WASHINGTON: The Obama administration has informed Congress that it is committed to improving Pakistan’s precision strike capability, which is seen as a veiled reference to F-16 fighter jets.
In a document released this week, the US administration told US lawmakers that its Foreign Military Funding (FMF) to Pakistan would focus on seven priority areas “identified and agreed to with the government of Pakistan”.
These include “precision strike; air mobility and combat search and rescue; counter-improvised explosive device and survivability; battlefield communications; night operations; border security; and maritime security/counter-narcotics in support of counter-terrorism aims.”
Pakistani embassy says that despite reservations among some lawmakers, sale of F-16s is on
The document, sent to Congress with the administration’s budget proposals for 2017, identifies these areas as essential to enhancing Pakistan’s counter-insurgency and counter-terrorism capabilities.
“F-16s have proven to be the most potent vehicle for conducting precision strikes against terrorists,” said Nadeem Hotiana, a spokesman for the Pakistan Embassy in Washington while explaining why Islamabad needed the fighter jets.
The embassy acknowledged that there were “some reservations” in Congress about this sale but the deal was still on.
“We understand that the deal has not been blocked. We intend to continue engaging constructively with the US side
to address specific concerns,” Mr Hotiana said.
On Tuesday, US Secretary of State John Kerry sent his department’s annual budget to Congress, proposing a financial assistance of $859.8 million for Pakistan, including $265 million for military hardware.
Pakistan says that the military funding is used for countering terrorists who have been using their hideouts on both sides of the Pak-Afghan border to destabilise the entire region.
“Counter-terrorism lies at the heart of cooperation under existing Defence Cooperation Framework between Pakistan and the United States,” Mr Hotiana said. “And the F-16 is an essential tool in this fight.”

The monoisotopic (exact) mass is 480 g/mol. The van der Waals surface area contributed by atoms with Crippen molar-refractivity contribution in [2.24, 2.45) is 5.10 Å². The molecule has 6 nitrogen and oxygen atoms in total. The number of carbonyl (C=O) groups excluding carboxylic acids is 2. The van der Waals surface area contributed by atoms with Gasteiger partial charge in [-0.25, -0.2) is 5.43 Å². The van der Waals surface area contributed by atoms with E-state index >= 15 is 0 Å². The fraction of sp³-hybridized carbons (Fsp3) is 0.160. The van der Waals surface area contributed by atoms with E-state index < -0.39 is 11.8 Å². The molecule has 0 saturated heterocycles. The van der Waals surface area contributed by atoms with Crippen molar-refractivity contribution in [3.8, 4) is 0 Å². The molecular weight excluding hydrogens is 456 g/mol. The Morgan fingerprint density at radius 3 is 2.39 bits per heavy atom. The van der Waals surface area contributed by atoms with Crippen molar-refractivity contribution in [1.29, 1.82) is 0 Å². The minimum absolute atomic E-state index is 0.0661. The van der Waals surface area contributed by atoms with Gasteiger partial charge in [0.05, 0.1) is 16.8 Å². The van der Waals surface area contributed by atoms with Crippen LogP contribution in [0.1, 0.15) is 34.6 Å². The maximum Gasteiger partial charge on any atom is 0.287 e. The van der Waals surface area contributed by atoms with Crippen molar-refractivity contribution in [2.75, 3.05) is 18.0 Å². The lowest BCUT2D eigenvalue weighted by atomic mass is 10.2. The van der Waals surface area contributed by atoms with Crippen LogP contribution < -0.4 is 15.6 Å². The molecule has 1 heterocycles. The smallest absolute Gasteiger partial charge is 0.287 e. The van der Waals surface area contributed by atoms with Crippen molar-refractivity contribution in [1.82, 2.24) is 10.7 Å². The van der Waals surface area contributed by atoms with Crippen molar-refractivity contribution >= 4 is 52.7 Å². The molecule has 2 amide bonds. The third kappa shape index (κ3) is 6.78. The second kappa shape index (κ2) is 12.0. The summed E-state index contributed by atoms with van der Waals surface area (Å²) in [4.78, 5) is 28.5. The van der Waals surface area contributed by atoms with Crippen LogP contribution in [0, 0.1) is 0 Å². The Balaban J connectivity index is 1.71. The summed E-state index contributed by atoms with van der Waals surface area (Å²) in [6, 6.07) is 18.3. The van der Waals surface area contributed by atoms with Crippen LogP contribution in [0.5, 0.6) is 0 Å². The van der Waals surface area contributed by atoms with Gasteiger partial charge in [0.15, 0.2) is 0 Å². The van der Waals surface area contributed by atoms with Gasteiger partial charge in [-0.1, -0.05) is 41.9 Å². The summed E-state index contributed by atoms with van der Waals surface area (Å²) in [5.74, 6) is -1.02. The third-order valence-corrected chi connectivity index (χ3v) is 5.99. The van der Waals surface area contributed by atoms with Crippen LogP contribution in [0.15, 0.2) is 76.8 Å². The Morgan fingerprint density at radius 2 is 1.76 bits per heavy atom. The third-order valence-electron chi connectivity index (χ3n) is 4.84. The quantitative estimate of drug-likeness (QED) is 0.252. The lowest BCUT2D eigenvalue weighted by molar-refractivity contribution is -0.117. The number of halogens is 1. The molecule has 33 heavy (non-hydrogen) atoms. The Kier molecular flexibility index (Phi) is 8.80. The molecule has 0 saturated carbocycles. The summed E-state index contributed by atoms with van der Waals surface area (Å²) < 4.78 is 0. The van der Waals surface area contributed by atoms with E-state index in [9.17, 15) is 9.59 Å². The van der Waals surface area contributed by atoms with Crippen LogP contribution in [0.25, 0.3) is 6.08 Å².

Pakistan is trying to buy eight Block 52, F-16 fighters to complete a squadron but faces strong resistance in Congress.
On Wednesday, Republican senator Bob Corker sent a letter to Secretary Kerry describing the proposed sale as “immensely problematic”.
“I do not want US taxpayer dollars going to support these acquisitions,” Mr Corker wrote.
He accused Pakistan of continuing to support the Haqqani Network and working with them to “destabilise Afghanistan”.
Another Republican lawmaker, Congressman George Holding, also opposed the sale, calling Pakistan “an unreliable and unwilling partner” in the war against terrorism. He also said that he did not see how F-16s could help Pakistan’s military operations against terrorists.
Pakistan rejects these objections as “unreasonable” and points out that the F-16s had been “extremely helpful” in the fight.
Pakistani officials say that terrorists hide in civilian areas, which increases the risk of so-called “collateral damage”, civilians getting killed in the fight.
“But the F-16s are so precise that they drastically reduce this collateral damage,” said a Pakistani official who did not want to be identified.
The Pakistan Embassy said that as a frontline state in the war against terror, Pakistan has been “most actively engaged in a sustained military campaign”.
Pakistan’s efforts had received “global recognition and appreciation, including at the senior levels of US Administration”, he added.
“Insinuations of facilitating the destabilising role of Haqqani network in Afghanistan in any way are indeed unfortunate,” Mr Hotiana said.
He said that Congress had also been consistently supportive in building Pakistan’s counter-terrorism capabilities of which “precision strike capability’ is an important pillar”.
Most of those lawmakers who opposed the proposed sale of F-16 aircraft to Pakistan are also associated with the Indian caucus in Congress.
Published in Dawn, February 12th, 2016